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  World   Americas  29 Sep 2017  Inside the dark, dangerous world of Mexico’s ‘moles’

Inside the dark, dangerous world of Mexico’s ‘moles’

AFP
Published : Sep 29, 2017, 3:48 am IST
Updated : Sep 29, 2017, 3:48 am IST

That earthquake overwhelmed the government’s emergency services, leaving civilian volunteers to fill the void.

The body of woman hangs crushed by a collapsed building in the neighborhood of Roma Norte, in Mexico City. (Photo: AP)
 The body of woman hangs crushed by a collapsed building in the neighborhood of Roma Norte, in Mexico City. (Photo: AP)

Mexico City: Ismael Villegas is on vacation, but you wouldn’t know it to look at him.

He hasn’t showered in a week, he’s been sleeping a few hours a day on the floor of a strip club, and he spends the rest of his time digging through the rubble of a building that collapsed in Mexico’s earthquake last week.

 

Villegas is a “topo”, the Spanish word for mole — volunteer rescuers who tunnel into the concrete-and-steel mountains of collapsed buildings, looking for survivors and dragging them out.

It is a tradition that dates back to another earthquake in 1985 that killed more than 10,000 people and flattened hundreds of buildings in Mexico City.

That earthquake overwhelmed the government’s emergency services, leaving civilian volunteers to fill the void.

Villegas, who was 14 at the time, remembers watching in fascination as scrappy young men and women tunnelled into the abyss to pull out trapped survivors.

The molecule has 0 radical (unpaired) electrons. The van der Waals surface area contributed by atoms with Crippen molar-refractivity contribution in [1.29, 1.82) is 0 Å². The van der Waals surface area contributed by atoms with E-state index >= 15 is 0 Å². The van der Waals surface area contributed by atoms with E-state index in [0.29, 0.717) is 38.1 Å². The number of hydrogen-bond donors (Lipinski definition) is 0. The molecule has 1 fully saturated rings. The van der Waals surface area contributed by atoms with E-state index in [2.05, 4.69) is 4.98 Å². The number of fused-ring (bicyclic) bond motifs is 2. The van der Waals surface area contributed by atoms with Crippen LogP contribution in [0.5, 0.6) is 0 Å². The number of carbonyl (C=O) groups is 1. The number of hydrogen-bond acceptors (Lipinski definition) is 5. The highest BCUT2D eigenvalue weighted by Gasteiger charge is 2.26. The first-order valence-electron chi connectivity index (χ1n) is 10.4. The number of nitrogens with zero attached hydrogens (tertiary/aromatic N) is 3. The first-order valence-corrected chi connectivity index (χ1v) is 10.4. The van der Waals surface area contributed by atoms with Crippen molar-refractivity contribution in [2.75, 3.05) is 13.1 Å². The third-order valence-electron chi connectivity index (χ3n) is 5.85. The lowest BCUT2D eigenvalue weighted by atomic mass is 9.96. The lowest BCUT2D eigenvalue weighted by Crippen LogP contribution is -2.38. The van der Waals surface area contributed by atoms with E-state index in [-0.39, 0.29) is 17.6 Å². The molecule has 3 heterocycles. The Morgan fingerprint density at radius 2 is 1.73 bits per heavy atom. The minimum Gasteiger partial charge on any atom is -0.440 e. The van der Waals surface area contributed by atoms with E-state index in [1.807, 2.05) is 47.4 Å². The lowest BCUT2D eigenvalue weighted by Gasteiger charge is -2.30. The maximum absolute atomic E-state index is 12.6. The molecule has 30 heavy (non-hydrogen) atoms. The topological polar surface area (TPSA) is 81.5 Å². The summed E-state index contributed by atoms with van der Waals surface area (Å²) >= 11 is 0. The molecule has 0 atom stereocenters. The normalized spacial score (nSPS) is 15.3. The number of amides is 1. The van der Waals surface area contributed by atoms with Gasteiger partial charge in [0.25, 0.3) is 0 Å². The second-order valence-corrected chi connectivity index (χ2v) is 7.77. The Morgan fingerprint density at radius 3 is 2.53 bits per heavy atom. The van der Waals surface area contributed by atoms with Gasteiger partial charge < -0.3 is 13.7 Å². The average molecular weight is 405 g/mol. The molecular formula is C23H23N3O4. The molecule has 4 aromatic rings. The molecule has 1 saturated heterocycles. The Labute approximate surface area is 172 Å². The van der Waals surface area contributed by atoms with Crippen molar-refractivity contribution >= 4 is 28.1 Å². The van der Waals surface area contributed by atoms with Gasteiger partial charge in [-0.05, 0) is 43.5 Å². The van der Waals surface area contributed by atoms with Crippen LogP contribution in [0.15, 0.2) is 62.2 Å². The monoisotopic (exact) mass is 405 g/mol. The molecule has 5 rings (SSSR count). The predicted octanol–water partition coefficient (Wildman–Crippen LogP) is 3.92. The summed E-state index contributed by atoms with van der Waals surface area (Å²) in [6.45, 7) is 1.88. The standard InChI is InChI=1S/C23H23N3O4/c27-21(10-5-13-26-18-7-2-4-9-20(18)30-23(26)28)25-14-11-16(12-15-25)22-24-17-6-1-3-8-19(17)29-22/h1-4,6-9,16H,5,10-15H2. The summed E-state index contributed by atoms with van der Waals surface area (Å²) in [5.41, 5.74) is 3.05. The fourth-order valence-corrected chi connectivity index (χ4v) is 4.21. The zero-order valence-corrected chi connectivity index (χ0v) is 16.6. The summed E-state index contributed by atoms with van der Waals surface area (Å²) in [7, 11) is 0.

Those original moles developed an efficient new technique for extracting people from collapsed buildings.

 

It involves crawling into the cavities left by the collapse, then tunnelling horizontally through the wreckage floor by floor, looking for air pockets where people may be alive.

It is faster and less expensive — but far more dangerous — than the standard international technique.

When last Tuesday’s earthquake shook Mexico City, Villegas was 700 km (400 miles) away, in the southern state of Oaxaca, helping clean up damage caused by an earlier quake on September 7.

As soon as the ground stopped shaking, he jumped in his car and rushed back to Mexico City, where reports were already emerging of collapsed buildings with people trapped inside.

 

“I drove as fast as I could. It was a 10-hour drive. I got here at two in the morning and jumped straight into the rubble. My team and I managed to get seven survivors out,” he said.   

Tags: mexico earthquake, mexico city